Approximately 25% of men with type 2 diabetes mellitus (T2DM) have hypogonadotropic hypogonadism. Although there is a paucity of trials evaluating testosterone therapy in relation to T2DM, there have been recent studies highlighting possible additional benefits of its use in men with T2DM. Our study aims to evaluate the effects of long-term testosterone therapy on A1c in men with co-occurring T2DM. We identified 12,125 military beneficiaries with dual diagnoses of T2DM and hypogonadism from 2005-2018. Roughly 10.5% (1,125) met inclusion criteria: testosterone treatment ≥5 years and available pre-treatment and post-treatment clinical values (A1c, serum testosterone, and BMI). Patients were categorized as follows based on testosterone adherence rates: Group 1 (≥75%; n=72), Group 2 (50-74%; n=172), Group 3 (25-49%, n=266), Group 4 (<25%; n=762). All groups showed improvement in BMI over time, although it was more substantial in Group 1. Pre- and post-treatment BMI values were 33.7 kg/m2 vs. 32.8 kg/m2 for Group 1 (-0.93 kg/m2), 33.7 kg/m2 vs. 33.5 kg/m2 for Group 2 (-0.2 kg/m2), 34.1 kg/m2 vs. 33.8 kg/m2 for Group 3 (-0.3 kg/m2), 33.8 kg/m2 vs. 33.4 kg/m2 for Group 4 (-0.4 kg/m2). Pre- and post-treatment A1c values were 6.8% vs. 6.6% for Group 1 (-0.18%), 7% vs. 7.1% for Group 2 (+0.11%), 7% vs. 7.3% in Group 3 (+0.3%), and 7.4% vs. 7.6% in Group 4 (+0.25%). Thus, the A1c improvement in Group 1 was statistically significant when compared to Group 3 (p=0.045) and Group 4 (p=0.047). Despite improvement in BMI for all groups, only Group 1 showed improvement in A1c. This speaks to the potential effect of testosterone on A1c specifically, irrespective of BMI, as evidenced by the glycemic benefit only seen in those with the highest adherence rates.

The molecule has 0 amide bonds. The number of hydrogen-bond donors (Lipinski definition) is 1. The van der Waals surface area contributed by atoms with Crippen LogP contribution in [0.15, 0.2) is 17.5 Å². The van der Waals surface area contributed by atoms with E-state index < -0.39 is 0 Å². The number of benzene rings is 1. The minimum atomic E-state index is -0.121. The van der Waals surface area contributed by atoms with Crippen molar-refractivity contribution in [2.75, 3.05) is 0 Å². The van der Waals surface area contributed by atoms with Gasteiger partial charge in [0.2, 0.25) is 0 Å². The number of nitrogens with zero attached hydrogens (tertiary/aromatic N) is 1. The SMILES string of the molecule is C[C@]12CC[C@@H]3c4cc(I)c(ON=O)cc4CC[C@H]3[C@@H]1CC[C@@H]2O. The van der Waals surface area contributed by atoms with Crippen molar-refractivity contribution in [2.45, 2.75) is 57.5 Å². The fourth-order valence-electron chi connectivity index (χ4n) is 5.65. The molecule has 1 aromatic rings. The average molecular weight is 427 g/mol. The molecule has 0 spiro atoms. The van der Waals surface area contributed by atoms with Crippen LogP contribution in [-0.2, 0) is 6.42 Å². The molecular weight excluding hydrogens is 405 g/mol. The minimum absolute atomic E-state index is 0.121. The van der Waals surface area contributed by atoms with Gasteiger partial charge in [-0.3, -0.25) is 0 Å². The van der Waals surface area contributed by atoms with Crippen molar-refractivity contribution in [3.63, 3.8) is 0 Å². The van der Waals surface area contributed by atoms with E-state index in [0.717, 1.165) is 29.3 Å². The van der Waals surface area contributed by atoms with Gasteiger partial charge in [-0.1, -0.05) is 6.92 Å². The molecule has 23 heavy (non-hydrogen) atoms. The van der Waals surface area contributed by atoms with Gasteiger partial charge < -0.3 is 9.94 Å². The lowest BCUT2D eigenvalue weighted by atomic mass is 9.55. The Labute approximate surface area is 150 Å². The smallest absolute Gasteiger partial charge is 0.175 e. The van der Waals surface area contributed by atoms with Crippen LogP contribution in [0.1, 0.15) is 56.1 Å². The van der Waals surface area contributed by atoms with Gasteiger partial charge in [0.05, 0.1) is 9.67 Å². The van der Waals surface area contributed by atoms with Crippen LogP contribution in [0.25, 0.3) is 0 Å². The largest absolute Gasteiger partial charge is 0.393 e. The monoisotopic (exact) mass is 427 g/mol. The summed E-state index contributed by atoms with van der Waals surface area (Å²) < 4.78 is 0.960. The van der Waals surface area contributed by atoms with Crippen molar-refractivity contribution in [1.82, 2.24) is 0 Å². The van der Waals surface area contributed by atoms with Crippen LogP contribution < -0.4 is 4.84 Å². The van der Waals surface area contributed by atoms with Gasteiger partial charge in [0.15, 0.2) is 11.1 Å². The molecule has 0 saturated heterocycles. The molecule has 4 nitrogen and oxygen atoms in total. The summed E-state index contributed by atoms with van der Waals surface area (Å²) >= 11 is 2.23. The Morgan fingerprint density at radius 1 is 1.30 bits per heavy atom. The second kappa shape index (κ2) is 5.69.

C. Jenkins: None. J.M. Tate: None. J.L. Wardian: None. A. Rittel: None. I. Folaron: None.

Readers may use this article as long as the work is properly cited, the use is educational and not for profit, and the work is not altered. More information is available at